With a whopping annual attendance of 600K, the once free spirited experience of the Moulin Rouge has changed substantially since its Belle Epoque origins. The legendary Paris cabaret may have been created over 125 years ago to cater to wealthy Parisian night owls looking for a taste of scandalous, but the Parisian high society of the early 20th century has now been replaced with buses of selfie stick-bearing visitors to the French capital. Little do these visitors know, however, that Paris has a rich array of nightlife options that go far beyond the cabaret, with hundreds of historic venues across the city that have housed huge names on their stages. You can get a taste of the local Paris nightlife at any of the gorgeous playhouses hidden throughout the city, from the quaint neighborhood theatres to the ornate grandiose locales.
Our friends at Theatre in Paris (TIP) have carefully selected their top most beautiful and unique theatres in the city, and don’t worry if you don’t speak French, many of these venues have shows in English or feature French shows with live subtitles in English thanks to TIP’ innovative surtitles. Step inside these stunning theatres below and learn more about TIP’s diverse programming of comedies, musicals, classics and more here.
Theatre in Paris is offering a special limited time discount code to Je T’Aime, Me Neither readers! Enter code JETAIMEMENEITHER during online checkout to receive 15% off on standard prices. The discount code is valid for bookings made by June 30th and to all shows, except Grease and How to Become Parisian in One Hour. Enjoy!
Théâtre Edouard VII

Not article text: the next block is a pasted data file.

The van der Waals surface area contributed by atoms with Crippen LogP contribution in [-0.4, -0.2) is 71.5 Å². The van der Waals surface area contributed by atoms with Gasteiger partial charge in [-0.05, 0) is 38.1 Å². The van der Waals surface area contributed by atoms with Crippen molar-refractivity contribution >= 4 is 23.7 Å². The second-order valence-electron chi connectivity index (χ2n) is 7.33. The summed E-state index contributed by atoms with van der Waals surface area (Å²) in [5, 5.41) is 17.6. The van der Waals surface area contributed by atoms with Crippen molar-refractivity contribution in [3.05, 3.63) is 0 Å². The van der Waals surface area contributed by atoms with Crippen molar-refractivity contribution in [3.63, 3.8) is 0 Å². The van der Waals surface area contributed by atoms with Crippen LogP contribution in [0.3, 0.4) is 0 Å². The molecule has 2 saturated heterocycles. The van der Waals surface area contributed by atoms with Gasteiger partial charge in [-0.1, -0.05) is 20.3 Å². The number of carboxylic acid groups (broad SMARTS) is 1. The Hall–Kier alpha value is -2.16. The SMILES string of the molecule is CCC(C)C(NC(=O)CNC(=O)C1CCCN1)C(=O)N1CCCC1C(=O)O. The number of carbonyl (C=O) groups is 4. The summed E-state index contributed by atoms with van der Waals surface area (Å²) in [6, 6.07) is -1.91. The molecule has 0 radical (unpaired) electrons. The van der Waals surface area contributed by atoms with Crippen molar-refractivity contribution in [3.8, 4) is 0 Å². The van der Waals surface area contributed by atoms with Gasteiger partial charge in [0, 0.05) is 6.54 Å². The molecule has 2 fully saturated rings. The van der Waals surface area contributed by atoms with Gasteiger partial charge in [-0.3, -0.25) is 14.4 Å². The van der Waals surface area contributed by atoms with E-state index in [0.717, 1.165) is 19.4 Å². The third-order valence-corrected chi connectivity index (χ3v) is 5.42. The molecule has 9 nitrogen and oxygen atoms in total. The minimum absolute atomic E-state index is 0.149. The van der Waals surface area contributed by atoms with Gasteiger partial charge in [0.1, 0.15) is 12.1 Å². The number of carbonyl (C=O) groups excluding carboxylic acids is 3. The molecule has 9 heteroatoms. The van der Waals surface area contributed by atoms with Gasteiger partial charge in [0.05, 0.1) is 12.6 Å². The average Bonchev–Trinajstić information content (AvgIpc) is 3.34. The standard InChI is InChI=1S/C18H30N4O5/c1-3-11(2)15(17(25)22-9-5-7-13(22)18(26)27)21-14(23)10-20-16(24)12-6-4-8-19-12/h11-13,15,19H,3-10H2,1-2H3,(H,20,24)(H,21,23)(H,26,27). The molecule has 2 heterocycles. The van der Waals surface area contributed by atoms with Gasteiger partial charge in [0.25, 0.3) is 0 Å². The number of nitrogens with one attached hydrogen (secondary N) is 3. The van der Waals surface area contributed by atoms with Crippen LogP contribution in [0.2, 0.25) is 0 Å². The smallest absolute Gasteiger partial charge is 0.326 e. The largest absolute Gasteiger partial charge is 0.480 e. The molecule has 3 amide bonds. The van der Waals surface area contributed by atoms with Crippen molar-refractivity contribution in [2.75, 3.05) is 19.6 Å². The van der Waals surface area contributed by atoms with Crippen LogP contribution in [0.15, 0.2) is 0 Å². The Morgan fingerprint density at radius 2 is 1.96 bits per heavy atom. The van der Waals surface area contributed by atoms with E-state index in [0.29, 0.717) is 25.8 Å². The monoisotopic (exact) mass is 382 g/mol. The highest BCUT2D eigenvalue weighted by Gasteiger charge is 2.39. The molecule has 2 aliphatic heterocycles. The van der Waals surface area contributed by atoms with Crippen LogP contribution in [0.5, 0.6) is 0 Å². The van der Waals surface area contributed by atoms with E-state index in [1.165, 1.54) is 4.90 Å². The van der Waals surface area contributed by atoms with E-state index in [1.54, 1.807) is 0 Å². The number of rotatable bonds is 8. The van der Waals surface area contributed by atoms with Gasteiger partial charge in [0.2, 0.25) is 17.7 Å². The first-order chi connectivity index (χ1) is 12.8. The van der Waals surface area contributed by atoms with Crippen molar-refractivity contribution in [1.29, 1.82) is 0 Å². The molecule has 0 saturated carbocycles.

Homage to Franco-English relations and home of Parisian comedy
Just steps from Paris’ Opera Garnier is this hidden-in-plain-sight wonder; leave the noise of the bustling main road to enter the little stone square that houses the Théâtre Edouard VII, along with a statue of King Edward VII himself and a collection of hotels and restaurants. Once inside the playhouse, you will find that it not only has a delicious restaurant, but also boasts a swanky English-style bar downstairs for a drink before or after the show. The theatre was first run by actor, director, and playwright Sacha Guitry, and now the theatre’s restaurant, the Café Guitry, is named after its former figurehead. The Théâtre Édouard VII was constructed in 1913 in honor of English King Edward VII, so its architecture was built in the traditional horseshoe-shaped English-style of theatre. After a brief initial period serving as a cinema, the stage of the Théâtre Edouard VII has housed the classic Boulevard Comedies Paris is known for. Many celebrated French actors and actresses have begun their career performing here, take Gerard Depardieu for example, and the venue is even rumored to be haunted by the ghost of Orson Welles himself!
Can you guess what else this venue’s architect is responsible for?
The Théâtre Montparnasse was one of a collection of venues constructed in the late 1700s in the outskirts of Paris by imperial decree. In its early days, the original playhouse featured a large central wood-burning stove, serving to both heat the venue and where audiences would heat up a quick bite to eat during intermission. Imagine, packing a lunch box for an evening at the theatre! The current building of the Théâtre Montparnasse, inaugurated in 1886 with its recognizable facade was designed and constructed by Charles Peigniet, the architect responsible for none other than a portion of New York’s Statue of Liberty, it’s no wonder the venue is now classified as a historical monument!